Oh yeah, it certainly did for me growing up. I know that my father controlled me with money. And he was unable to show love or affection in any other way. My life changed dramatically when he cut me off suddenly after financially supporting me way too long (into my mid-20s).
After his death (at 92) this summer, I was surprised at the level of my feelings of betrayal because he left nothing to my son. I didn’t expect him to leave me anything, but my son, well, that was another story.
I never considered myself a person who confused money with love regarding my child. Never mind that I found a way to buy him whatever trinket he wanted for birthday, holidays, just because. I have flashbacks about standing in line at 5 am (he, of course, was home sleeping) trying to get the newest game system the day it came out. Of course, it was usually the credit card company paying for these toys, not me.
Now, I’m in recovery. So all that undisciplined spending stopped in 2009, when he was 18. My guilt is severe over being unable to finish paying for my son’s college education, even though my PRG team has convinced me that I must ensure that I have savings because I am on disability and nearing retirement age. It doesn’t help to know that I was able to pay for all the tuition and two years of living expenses. The guilt is about the loans that are building now. And the promise I want to keep to him.
I got back into recovery at exactly the same time he started college. It was war between us to get him to work and I was sick inside at not just paying for everything, but if I wanted to stay in recovery, I could no longer afford to do so. Of course, it turned out for the best. He is highly responsible now.
I am very affectionate with my son. There is no confusion by him about whether or not I love him. So I was shocked when my sponsor pointed out that I was confusing money and love with regard to my son. It really got me thinking. It has been a hard, long road gradually reducing what I pay for him. I am thankful that he was just at the stage where it was time to do so because as a youngster, I don’t think I could have borne the agony of denying him.
You may want to think about this, even if you feel you aren’t confused. Here are a few tips, especially if you are new in recovery. If you don’t have children or in-laws, this can apply to siblings, parents, birthdays, Christmas, spouses, etc., anytime you feel guilt about not spending when you want to engender good feelings:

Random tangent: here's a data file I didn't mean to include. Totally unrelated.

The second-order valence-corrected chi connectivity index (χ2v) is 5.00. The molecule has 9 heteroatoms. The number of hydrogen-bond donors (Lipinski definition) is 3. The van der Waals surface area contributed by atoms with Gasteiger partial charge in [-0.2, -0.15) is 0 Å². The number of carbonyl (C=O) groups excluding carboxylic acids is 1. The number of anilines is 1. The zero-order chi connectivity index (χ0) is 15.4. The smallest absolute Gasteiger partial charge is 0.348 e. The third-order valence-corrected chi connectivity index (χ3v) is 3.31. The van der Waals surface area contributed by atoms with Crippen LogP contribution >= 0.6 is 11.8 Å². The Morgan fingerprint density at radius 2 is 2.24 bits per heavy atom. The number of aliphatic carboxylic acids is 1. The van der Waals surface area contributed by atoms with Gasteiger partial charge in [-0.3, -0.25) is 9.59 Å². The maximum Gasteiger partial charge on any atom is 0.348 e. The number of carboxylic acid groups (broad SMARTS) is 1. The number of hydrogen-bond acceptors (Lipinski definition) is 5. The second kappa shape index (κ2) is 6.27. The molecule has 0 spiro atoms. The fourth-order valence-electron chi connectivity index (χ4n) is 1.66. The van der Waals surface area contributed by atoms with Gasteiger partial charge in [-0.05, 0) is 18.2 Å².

- When your child is in physical or emotional pain instead of buying them a toy, why not try watching a movie together or reading a book?
- Your sister-in-law just had surgery and you have no more money in your spending plan for gifts this month. Why not make a card and write your thoughts for her quick recovery, and call every day to check in on her? If you live close by, make her some cookies or dinner for her family.
- When your teenager demands the newest gadget and you have always given in, first, know that you are not alone. I’ll wager that no parent in recovery has escaped this challenging issue.
- Tell him or her no for now if you cannot afford it.
- Let the wrath flow and let the demon rail on. Once he/she is calm, patiently explain (for the first or 20th time) why you are now living by a spending plan.
- Expect the tactic to turn from rage to guilt. Tears will most likely flow. Stand firm … no matter how upset you are. It will pass. I promise.
- Suggest that he/she get a job/save allowance/wait for birthday.
- If it is an item that broke due to no fault of his/her own, maybe you can suggest purchase of a less expensive version.
- Suggest that he/she save for half if you want to contribute.
It will be quite a shock to the system to suddenly turn from parent who always says yes to pain-in-the-butt parent who won’t. So, I strongly suggest that once you’ve made a commitment to recovery, start the ball rolling immediately, before the iPhone gets lost or the xBox 360 breaks. Explain what you are doing and why. Your child can take it. In fact, you may be doing him/her a great service.
In the end, it may be harder on you than you your child when you say no. I know that has been, and continues to be, true for me. Now, my son likes to pay for items. But apparently, my confusion about money and love runs deep.
It will kill no teenager (or parent) to say no, no matter how good they are at terrorizing you. But take it from me, preparing them for what’s coming (i.e., the “new you” who doesn’t automatically react to a request by pulling out a credit card) before they want something is definitely best. If you are lucky and your child is young when you get into recovery, you are doubly blessed because you can raise him or her knowing this valuable lesson.